The Foreign Office (FCO) has to better communicate its sudden decisions to change travel advice during the pandemic if it is to restore its reputation within the travel industry.
That was the consensus of a panel at a recent TTG Debate, which explored whether the FCO had lost the trust of the sector.
FCO advisories have been used for decades by the package travel industry to determine if trips should go ahead – with FCO advice against all non-essential travel triggering holiday cancellations and full refunds for customers.
But the pandemic has put the FCO under unprecedented scrutiny; sudden changes in advice to key destinations have caused huge problems for agents and operators, with clients already in resort or due to travel. Changes in FCO advice can also invalidate insurance policies.
An online poll, conducted during the TTG Debate on “Can we still trust the FCO on travel advice?”, found the majority of the 200 delegates (71%) no longer trusted it, as the “haphazard advice isn’t currently fit for purpose and doesn’t always match up with the DfT (Department for Transport)”.
Panellists during the debate, chaired by TTG editor Sophie Griffiths, agreed the FCO – and the government more widely – needs to improve communication to win back trust.
The FCO was invited to take part in the debate but was unable to put forward a panellist.
HAVOC IN THE INDUSTRY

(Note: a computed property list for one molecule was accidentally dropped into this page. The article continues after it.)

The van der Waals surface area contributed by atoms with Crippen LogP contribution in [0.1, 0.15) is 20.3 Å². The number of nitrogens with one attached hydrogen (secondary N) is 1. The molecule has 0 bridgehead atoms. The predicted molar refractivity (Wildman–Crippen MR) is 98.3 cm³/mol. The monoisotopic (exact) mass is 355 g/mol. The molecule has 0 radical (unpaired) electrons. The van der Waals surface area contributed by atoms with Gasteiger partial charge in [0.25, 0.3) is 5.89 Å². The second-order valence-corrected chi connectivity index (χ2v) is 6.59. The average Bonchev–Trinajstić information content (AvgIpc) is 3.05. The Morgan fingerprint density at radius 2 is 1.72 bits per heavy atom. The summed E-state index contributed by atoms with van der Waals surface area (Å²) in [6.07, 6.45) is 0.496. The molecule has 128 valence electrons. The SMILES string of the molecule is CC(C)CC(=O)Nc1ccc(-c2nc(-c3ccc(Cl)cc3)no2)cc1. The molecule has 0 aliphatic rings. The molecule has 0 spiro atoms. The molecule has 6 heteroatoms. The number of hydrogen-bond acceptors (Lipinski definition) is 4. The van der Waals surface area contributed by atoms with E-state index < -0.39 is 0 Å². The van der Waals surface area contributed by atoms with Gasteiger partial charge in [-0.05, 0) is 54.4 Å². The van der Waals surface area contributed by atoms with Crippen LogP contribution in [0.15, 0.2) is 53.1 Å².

Susan Deer, Abta’s director of industry relations, insisted the industry could still trust FCO advice and Abta was acting as a “critical friend” in regular discussions with the FCO.
However, she added: “Communication coming out from government has not been as clear as it could be. Making it clear why the decisions are being made would be much more helpful for businesses.”
Deer stressed she believed the FCO was “listening” to industry’s concerns and there was a desire within the department to move back towards offering country-specific and regionalised advice rather than “blanket” advisories.
Guy Anker, deputy editor of consumer finance site Moneysavingexpert.com, said: “The very short notice people are getting is creating havoc. If we knew a bit more about why countries are on the list, [then] that would be more helpful.”
Industry lawyer Joanna Kolatsis, director of Themis Advisory, warned that moving away from using FCO advice could be a “dangerous path to walk”.
“We have to be very careful about taking that objective view away and starting to assess those risks in our own right,” she argued.
“A lot of the time the travel industry just does not have the local information or intelligence to make those decisions.
“FCO advice has been tried and tested guidance for the past 30 to 40 years. We have to be careful about throwing the baby out with the bathwater, just for Covid.”
DEVIL’S IN THE DETAIL
The trade was also urged to “check the smallprint” of new insurance policies claiming to offer Covid-19 cover to countries the FCO advises against travel to.
“There’s a lot of publicity about Covid cover,” said Abta’s Deer. “But what are they covering? The devil’s in the detail.”
Moneysavingexpert.com’s Anker added some Covid-headlined insurance policies only offered “elements of Covid cover”.
Kolatsis said the longer the pandemic went on, the more the industry would have to be “creative and innovative” in finding ways to allow clients to continue travelling. “The industry has to find a way to get through this; it has no choice,” she added. “The more clarity we have, the better.”
As for the longer-term credibility of FCO advice, Abta’s Deer said it was “too early” to make a judgement. “There are so many moving parts [of this crisis]. FCO advice is just one part, along with quarantine and testing,” she added.